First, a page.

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Can someone clarify why the legato articulation is needed in notation? Staccato 'shortens' the duration but surely the default is legato? How can a note be played more legato?

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    It depends greatly on which instrument you are using. could you elucidate? Feb 23 at 20:45
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Legato as an articulation is needed, because it is not the default "goes without saying" articulation, at least not universally for all instruments and styles. And legato slurs are needed to show which notes should be played as a single phrase, which couldn't be done by writing a single word "legato" somewhere.

If you listen to players playing notes with "default" articulation i.e. without any special articulation instructions or markings, or look at the waveforms, you'll notice that each note is - or can be - cut in advance of the next one. No specific effort is made to restrain the attack of each note, and it's OK if the listener has no trouble distinguishing separate notes. Legato means trying to glue or bind the notes together so that sound isn't cut, and on piano or organ the notes can even overlap. Staccato means making the separation of the notes pronounced, usually by shortening the notes, but it can also mean making the attacks sharper or otherwise more pronounced.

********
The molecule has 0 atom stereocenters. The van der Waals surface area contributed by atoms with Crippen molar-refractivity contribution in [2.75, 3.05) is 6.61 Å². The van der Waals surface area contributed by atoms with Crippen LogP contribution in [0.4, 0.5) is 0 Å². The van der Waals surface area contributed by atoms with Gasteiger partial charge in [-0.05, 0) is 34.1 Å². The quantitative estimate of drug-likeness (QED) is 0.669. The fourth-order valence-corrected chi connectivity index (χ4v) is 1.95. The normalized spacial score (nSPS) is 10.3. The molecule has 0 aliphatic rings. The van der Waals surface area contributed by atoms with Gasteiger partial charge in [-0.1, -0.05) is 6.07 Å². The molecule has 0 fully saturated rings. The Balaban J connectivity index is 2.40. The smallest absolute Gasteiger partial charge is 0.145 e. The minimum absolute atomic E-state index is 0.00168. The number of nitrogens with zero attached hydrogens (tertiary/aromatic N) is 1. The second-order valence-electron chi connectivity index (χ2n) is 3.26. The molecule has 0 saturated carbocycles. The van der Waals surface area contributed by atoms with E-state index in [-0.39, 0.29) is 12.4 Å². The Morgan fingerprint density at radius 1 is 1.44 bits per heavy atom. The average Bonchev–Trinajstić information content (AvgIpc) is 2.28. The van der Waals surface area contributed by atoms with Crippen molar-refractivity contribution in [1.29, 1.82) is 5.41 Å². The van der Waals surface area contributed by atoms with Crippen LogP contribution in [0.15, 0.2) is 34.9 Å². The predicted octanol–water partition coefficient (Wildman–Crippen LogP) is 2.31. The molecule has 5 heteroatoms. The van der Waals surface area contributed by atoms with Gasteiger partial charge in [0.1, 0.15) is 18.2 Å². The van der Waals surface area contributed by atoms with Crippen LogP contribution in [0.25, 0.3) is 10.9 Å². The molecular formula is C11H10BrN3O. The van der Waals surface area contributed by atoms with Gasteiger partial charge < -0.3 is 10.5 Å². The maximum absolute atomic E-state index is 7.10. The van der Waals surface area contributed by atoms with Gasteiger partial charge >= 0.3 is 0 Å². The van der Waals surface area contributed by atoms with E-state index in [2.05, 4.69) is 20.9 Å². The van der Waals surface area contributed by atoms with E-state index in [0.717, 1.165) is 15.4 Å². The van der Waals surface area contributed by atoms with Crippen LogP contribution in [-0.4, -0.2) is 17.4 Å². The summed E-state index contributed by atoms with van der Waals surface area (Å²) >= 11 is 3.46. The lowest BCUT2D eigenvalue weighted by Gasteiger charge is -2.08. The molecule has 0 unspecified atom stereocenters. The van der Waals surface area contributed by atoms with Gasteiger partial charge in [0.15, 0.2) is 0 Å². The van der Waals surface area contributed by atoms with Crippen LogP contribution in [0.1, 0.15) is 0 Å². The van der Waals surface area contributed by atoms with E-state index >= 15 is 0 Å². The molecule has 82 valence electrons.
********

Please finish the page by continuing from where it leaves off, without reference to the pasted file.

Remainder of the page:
How different articulations are played isn't universally precisely defined, and depends on the instrument and player and can be adjusted according to what the players and/or conductor or producer see fit. And legato vs staccato etc. is not only about note length. Legato means "in a bound way". If they had wanted to say "with longer notes", there would have been separate words for that in Italian. If you look at the attacks of notes played staccato, on average they are not the same as attacks of notes played legato, except on instruments where you have no choice. So, legato is not only about how the previous note ends, it's about how the next note starts as well. On a pipe organ, there aren't that many different possible ways to start a note, but other instruments have different capabilities. The technique used to play "legato" can vary, and for example on the guitar there are many different left-hand and right-hand techniques that can be used for legato, if there are no guitar-specific instructions.

Legato slurs are a related thing, and they are used to mark phrases, inside which notes are to be played legato. But a phrase isn't strictly only about how connected the notes are. Just like a phrase can mean many different things in speech, a musical phrase can have other dimensions besides just separation of notes. And this depends on instrument and interpretation.

There are several questions related to what the default playing style should be, like these:

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  • My piano teachers taught me that legato is the default articulation for that instrument, to the point that the slightly overlapping notes are the default and slurs are implied to be redundant except when large leaps or chords are involved. On the other hand, legato is indeed not the default for wind instruments....